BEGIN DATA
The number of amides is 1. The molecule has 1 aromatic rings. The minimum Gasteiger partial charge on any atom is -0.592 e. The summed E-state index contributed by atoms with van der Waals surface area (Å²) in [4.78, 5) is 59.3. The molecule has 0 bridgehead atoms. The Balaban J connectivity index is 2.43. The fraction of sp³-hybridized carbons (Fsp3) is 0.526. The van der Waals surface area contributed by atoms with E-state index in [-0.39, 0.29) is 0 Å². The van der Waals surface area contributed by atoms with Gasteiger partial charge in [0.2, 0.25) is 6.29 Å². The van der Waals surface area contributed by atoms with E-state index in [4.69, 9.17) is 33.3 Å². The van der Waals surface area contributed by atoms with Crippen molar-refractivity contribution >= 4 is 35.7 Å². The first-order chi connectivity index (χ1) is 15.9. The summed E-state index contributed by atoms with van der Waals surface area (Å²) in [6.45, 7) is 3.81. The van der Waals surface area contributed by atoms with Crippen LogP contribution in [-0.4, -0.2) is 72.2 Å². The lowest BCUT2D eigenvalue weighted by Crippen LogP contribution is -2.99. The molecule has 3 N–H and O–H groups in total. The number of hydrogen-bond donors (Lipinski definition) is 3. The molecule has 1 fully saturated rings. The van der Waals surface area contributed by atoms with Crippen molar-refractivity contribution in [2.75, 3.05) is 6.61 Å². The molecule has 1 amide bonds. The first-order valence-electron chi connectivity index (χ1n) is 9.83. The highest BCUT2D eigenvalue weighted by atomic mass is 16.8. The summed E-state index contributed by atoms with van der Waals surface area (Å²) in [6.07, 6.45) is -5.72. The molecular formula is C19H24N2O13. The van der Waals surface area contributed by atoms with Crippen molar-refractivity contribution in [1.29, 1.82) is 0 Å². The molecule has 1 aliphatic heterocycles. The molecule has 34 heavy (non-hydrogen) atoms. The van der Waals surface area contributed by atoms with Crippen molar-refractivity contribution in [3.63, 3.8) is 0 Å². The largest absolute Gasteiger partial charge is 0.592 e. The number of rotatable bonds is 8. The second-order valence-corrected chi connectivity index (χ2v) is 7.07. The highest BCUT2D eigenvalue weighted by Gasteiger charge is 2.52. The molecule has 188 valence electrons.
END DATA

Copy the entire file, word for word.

The number of amides is 1. The molecule has 1 aromatic rings. The minimum Gasteiger partial charge on any atom is -0.592 e. The summed E-state index contributed by atoms with van der Waals surface area (Å²) in [4.78, 5) is 59.3. The molecule has 0 bridgehead atoms. The Balaban J connectivity index is 2.43. The fraction of sp³-hybridized carbons (Fsp3) is 0.526. The van der Waals surface area contributed by atoms with E-state index in [-0.39, 0.29) is 0 Å². The van der Waals surface area contributed by atoms with Gasteiger partial charge in [0.2, 0.25) is 6.29 Å². The van der Waals surface area contributed by atoms with E-state index in [4.69, 9.17) is 33.3 Å². The van der Waals surface area contributed by atoms with Crippen molar-refractivity contribution >= 4 is 35.7 Å². The first-order chi connectivity index (χ1) is 15.9. The summed E-state index contributed by atoms with van der Waals surface area (Å²) in [6.45, 7) is 3.81. The van der Waals surface area contributed by atoms with Crippen LogP contribution in [-0.4, -0.2) is 72.2 Å². The lowest BCUT2D eigenvalue weighted by Crippen LogP contribution is -2.99. The molecule has 3 N–H and O–H groups in total. The number of hydrogen-bond donors (Lipinski definition) is 3. The molecule has 1 fully saturated rings. The van der Waals surface area contributed by atoms with Crippen molar-refractivity contribution in [2.75, 3.05) is 6.61 Å². The molecule has 1 amide bonds. The first-order valence-electron chi connectivity index (χ1n) is 9.83. The highest BCUT2D eigenvalue weighted by atomic mass is 16.8. The summed E-state index contributed by atoms with van der Waals surface area (Å²) in [6.07, 6.45) is -5.72. The molecular formula is C19H24N2O13. The van der Waals surface area contributed by atoms with Crippen molar-refractivity contribution in [1.29, 1.82) is 0 Å². The molecule has 1 aliphatic heterocycles. The molecule has 34 heavy (non-hydrogen) atoms. The van der Waals surface area contributed by atoms with Crippen molar-refractivity contribution in [3.63, 3.8) is 0 Å². The largest absolute Gasteiger partial charge is 0.592 e. The number of rotatable bonds is 8. The second-order valence-corrected chi connectivity index (χ2v) is 7.07. The highest BCUT2D eigenvalue weighted by Gasteiger charge is 2.52. The molecule has 188 valence electrons.